“Amendments to the immigration act and increased restrictions have made it much more difficult even for skilled migrants to work in South Africa,” said Roni Amit, a senior researcher at the Center for African Migration and Society at the University of the Witwatersrand in Johannesburg. “We’re seeing a lot of migrants who are professionals being forced into the unskilled labor market because they can’t get documented to work in their fields of expertise.”
     
    She said while South Africa is experiencing dire shortages of both teachers and doctors, the DHA is not allowing many migrants qualified in these professions to register as such.
     
    “In terms of the restrictions that they’ve placed on professionals, I don’t think they understand how catastrophic it’s going to be [for South Africa],” said Amit.
     
    “Incompetence”
     
    The Kyazzes aren’t convinced that South African immigration officials are discriminating against them because they’re foreigners. Rather, said Sim, they feel they’re suffering because of the “general incompetence” of the DHA.
     
    “For me, I imagine that the incompetence of the South African government is an equal opportunity offender, really! It doesn’t pick out foreigners. It treats us and South Africans equally badly,” he said.
     
    Sim added, “I have experienced immigration officials who just did not know the country’s immigration laws.”
     
    He explained, “When I first got my job, in 2003, it was a permanent job. Now, according to South African law, if you fulfill all the requirements necessary to secure permanent employment in the country, then you are automatically eligible to apply for permanent residency. But nobody in Home Affairs could actually tell me that I needed to apply for permanent residence. So as a result of that, I [erroneously] applied for a work permit. And it took me five years to correct that problem. Five years!”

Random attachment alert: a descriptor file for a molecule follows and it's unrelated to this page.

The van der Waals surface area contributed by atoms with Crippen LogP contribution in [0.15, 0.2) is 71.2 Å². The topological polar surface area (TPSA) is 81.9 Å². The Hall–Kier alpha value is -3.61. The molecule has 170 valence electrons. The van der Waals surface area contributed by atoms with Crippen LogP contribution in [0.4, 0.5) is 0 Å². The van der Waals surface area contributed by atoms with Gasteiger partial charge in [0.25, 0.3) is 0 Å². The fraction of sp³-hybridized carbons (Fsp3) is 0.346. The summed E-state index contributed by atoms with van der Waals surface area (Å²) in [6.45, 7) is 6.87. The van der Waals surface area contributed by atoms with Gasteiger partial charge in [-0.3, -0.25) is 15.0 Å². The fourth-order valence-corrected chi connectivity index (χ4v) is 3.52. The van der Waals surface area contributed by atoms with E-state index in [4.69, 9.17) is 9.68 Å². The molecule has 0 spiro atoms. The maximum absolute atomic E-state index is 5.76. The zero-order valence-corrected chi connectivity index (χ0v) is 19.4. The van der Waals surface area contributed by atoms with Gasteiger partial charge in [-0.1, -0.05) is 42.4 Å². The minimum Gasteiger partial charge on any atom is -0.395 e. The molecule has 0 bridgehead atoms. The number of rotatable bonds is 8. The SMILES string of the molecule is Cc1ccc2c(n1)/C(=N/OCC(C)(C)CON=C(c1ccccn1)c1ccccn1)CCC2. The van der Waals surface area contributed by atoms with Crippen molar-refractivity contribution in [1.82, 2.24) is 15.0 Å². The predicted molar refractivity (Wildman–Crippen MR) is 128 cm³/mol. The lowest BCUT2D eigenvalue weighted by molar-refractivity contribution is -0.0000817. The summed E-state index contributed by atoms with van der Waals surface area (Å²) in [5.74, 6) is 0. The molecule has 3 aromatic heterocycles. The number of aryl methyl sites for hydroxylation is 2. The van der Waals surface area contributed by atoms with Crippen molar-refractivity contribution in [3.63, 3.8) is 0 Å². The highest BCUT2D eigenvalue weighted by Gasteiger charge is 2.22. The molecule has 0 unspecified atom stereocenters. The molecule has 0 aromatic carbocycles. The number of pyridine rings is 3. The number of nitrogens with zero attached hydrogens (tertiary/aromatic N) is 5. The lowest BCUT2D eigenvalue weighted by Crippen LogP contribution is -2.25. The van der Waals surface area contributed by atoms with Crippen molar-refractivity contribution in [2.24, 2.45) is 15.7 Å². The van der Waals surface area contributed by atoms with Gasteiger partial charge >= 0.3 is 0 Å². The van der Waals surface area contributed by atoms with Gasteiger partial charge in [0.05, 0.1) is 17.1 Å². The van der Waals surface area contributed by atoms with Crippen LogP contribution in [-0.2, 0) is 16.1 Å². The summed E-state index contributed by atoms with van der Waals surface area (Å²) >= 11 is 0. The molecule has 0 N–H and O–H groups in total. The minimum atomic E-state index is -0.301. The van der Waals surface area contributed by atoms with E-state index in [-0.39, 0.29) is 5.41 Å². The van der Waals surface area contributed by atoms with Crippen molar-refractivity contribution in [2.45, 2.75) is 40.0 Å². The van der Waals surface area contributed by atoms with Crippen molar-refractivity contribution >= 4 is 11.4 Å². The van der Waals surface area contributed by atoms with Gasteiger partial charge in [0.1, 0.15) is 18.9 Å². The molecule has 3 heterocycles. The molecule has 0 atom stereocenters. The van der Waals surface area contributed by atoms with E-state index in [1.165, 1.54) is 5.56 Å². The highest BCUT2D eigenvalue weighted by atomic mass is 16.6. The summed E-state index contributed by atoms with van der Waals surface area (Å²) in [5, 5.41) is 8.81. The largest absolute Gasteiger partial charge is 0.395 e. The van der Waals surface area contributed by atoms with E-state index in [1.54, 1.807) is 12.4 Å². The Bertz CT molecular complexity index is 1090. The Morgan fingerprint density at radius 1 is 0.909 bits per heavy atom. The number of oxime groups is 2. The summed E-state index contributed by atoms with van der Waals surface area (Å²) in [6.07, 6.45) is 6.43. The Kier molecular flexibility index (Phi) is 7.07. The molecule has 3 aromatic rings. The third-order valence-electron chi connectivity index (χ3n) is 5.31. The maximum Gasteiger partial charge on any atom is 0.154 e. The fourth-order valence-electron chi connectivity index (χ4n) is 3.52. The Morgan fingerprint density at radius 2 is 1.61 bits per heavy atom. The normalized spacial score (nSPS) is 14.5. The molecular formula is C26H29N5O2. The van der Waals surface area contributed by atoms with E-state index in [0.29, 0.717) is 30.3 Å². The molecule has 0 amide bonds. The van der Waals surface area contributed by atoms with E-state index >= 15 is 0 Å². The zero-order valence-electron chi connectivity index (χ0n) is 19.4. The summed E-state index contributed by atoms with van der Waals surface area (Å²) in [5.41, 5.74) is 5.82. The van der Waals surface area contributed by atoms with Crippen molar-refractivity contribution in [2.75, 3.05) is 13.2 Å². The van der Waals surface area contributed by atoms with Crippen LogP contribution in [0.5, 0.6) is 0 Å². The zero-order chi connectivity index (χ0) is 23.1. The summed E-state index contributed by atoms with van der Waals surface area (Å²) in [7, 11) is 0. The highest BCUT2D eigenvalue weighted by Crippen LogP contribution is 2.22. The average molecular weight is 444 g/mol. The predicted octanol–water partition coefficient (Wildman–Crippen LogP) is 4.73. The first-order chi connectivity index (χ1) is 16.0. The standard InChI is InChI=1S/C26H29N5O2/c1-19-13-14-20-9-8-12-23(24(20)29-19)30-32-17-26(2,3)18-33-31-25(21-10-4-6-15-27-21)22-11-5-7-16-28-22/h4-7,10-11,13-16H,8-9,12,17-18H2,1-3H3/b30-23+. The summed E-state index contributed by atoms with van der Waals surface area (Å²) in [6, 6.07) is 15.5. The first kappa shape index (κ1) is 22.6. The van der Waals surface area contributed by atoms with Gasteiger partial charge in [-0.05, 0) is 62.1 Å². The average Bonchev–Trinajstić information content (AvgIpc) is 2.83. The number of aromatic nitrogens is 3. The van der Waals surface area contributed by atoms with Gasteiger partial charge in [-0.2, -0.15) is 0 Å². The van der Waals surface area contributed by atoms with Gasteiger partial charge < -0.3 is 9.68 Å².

As a result, Sim was forced to constantly reapply for a work permit. The permit’s regulations meant he had to remain in the same position, without the possibly of promotion, for five years.
     
    He said the DHA officers seemed unsure of what he needed to do in order to regularize his stay in South Africa.
     
    “Always they would tell me, ‘Sim, come [back] tomorrow,’ so I come tomorrow, [Then they would say] ‘Come the next day.’ Every day they have new instructions [like] ‘Can you bring your passport?’ Can you bring whatever…”
     
    He said he was “amazed” by the immigration officials’ “lack of professionalism.”
     
    “You go there and [an official] is eating lunch saying ‘Oh Sim; what can I do for you?’ And he’s having lunch in front of a client. You don’t do those kinds of things…. Food flying out of his mouth….”
     
    Better quality life
     
    Sim said if he had a cent for every time he and his wife had considered abandoning their South African dream in “abject frustration,” he’d be a multimillionaire.
     
    “We could have left easily because our skills mean we can work anywhere in the world,” Sim stated, and added, “We stay because we want the extremely good that South Africa has to offer and we live in hope that the extremely bad, like the crime, doesn’t find us…and that eventually the government will allow us to work to our potential here in South Africa.”
     
    He acknowledged that their quality of life in South Africa is a lot higher than it would be in Uganda. “For you to afford a middle class existence in Uganda you need to be very rich,” said Sim.
     
    “South Africans moan about how life is deteriorating in South Africa. But if they lived in Uganda for just one week they would see the true deterioration of a public sector. In Uganda the roads are so bad that a car that should last you 15 years only lasts five…. For you to have electricity all the time, you need to have a generator. If I went to [a public] hospital to get medical help, I would be in trouble; I would have to go to a private hospital.”